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Safety & environment

The European XFEL is a safe facility and its construction and operation below and in densely populated areas bears no risk. There is no danger for the environment, not even in the event of an incident.

The facility creates neither noise nor noxious fumes and it cannot explode. When in operation, however, it does generate ionizing radiation and for this reason, no one is allowed to stay inside the tunnels and close to the experimental stations when the facility is running.

Reliable access control systems such as the ones that have been in use at DESY for years make sure that nobody can enter the areas that are closed during operation.

FLASH interlock system
During operation of FLASH, access to the accelerator is closed by a control system customary at DESY. As soon as this door is opened in operation, the accelerator is turned off automatically.
Click on the image to see it full size.

As the tunnels are located sufficiently deep below the ground, the amount of radiation reaching the surface is negligibly small compared to the natural background radiation. The European XFEL poses no threat for soil, water, and air either: Even in the immediate vicinity of the tunnel walls, the amount of radioactivity generated in the soil in 20 years of operation is smaller than the radioactivity that is present in the earth by nature, and the activation of groundwater and tunnel air lies well below the legal limits.

During normal operation, after the X-ray flashes have been generated, the electrons needed for the European XFEL are directed into electron absorbers in which they are slowed down and their energy is transformed into heat. These electron absorbers are located in specially shielded shafts deep below ground, so that here again the amount of radiation reaching the surface is negligibly small compared to the radiation normally present in nature. As for the X-ray flashes, these can be eliminated directly behind the experiments in lead absorbers. Each experiment station is installed behind appropriate shielding walls and in inaccessible areas, which makes it possible to work in the experiment hall outside of these areas even when the facility is running.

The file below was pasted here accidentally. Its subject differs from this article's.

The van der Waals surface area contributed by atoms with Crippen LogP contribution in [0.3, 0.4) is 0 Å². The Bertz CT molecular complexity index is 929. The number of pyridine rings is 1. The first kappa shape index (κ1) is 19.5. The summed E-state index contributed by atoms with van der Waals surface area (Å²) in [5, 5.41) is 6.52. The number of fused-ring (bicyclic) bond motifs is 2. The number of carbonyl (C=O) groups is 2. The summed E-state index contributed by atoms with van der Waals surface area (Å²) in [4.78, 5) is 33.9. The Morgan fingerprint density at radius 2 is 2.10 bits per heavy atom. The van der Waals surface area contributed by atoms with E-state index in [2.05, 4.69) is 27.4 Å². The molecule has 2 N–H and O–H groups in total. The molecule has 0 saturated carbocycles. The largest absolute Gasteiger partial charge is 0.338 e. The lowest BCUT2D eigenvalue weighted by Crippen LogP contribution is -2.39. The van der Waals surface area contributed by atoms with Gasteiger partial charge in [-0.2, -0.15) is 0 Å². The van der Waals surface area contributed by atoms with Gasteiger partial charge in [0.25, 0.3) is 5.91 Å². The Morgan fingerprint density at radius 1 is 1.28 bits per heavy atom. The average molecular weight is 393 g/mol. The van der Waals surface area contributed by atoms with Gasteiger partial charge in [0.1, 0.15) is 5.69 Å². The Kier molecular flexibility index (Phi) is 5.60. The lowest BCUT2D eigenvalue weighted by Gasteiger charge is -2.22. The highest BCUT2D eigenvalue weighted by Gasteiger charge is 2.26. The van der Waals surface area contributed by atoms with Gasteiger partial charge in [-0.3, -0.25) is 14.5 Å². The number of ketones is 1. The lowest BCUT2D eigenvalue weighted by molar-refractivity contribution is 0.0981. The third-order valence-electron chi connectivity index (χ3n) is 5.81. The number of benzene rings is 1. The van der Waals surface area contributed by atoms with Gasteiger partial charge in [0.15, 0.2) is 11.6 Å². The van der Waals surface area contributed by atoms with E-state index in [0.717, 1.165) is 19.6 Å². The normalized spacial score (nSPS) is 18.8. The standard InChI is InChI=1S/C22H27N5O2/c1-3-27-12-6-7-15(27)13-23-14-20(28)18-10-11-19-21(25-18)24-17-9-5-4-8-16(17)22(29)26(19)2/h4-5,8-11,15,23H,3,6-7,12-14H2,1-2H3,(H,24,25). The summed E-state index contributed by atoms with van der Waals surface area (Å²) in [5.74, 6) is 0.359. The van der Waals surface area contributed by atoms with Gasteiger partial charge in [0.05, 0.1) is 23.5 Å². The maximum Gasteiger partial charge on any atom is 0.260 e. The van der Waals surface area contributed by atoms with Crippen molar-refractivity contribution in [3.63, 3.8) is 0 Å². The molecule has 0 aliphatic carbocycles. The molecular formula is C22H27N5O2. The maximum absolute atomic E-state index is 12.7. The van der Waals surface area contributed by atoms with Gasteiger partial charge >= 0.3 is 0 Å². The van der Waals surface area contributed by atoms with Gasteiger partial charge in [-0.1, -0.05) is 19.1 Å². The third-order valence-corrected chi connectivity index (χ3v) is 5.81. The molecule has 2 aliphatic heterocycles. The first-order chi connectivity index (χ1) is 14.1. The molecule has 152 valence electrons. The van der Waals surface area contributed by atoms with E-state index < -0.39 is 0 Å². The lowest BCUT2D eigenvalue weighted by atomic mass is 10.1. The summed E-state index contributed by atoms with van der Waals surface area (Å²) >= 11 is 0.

Even in the event of an operation incident, the facility constitutes no danger for the environment: A technically serious incident occurs when the electron beam leaves its trajectory in the accelerator. Due to its concentrated high energy, it would then destroy parts of the facility, thereby causing a long interruption of the operation of the whole facility. From its design principle already, the European XFEL is therefore constructed in such a way that in a case like that, the particle beams are instantly directed into the corresponding electron absorbers and the whole facility is shut down at once.

The impact on nature and the environment

The impact of the European XFEL has been assessed in an environmental impact study. The plans comprise extensive compensation measures.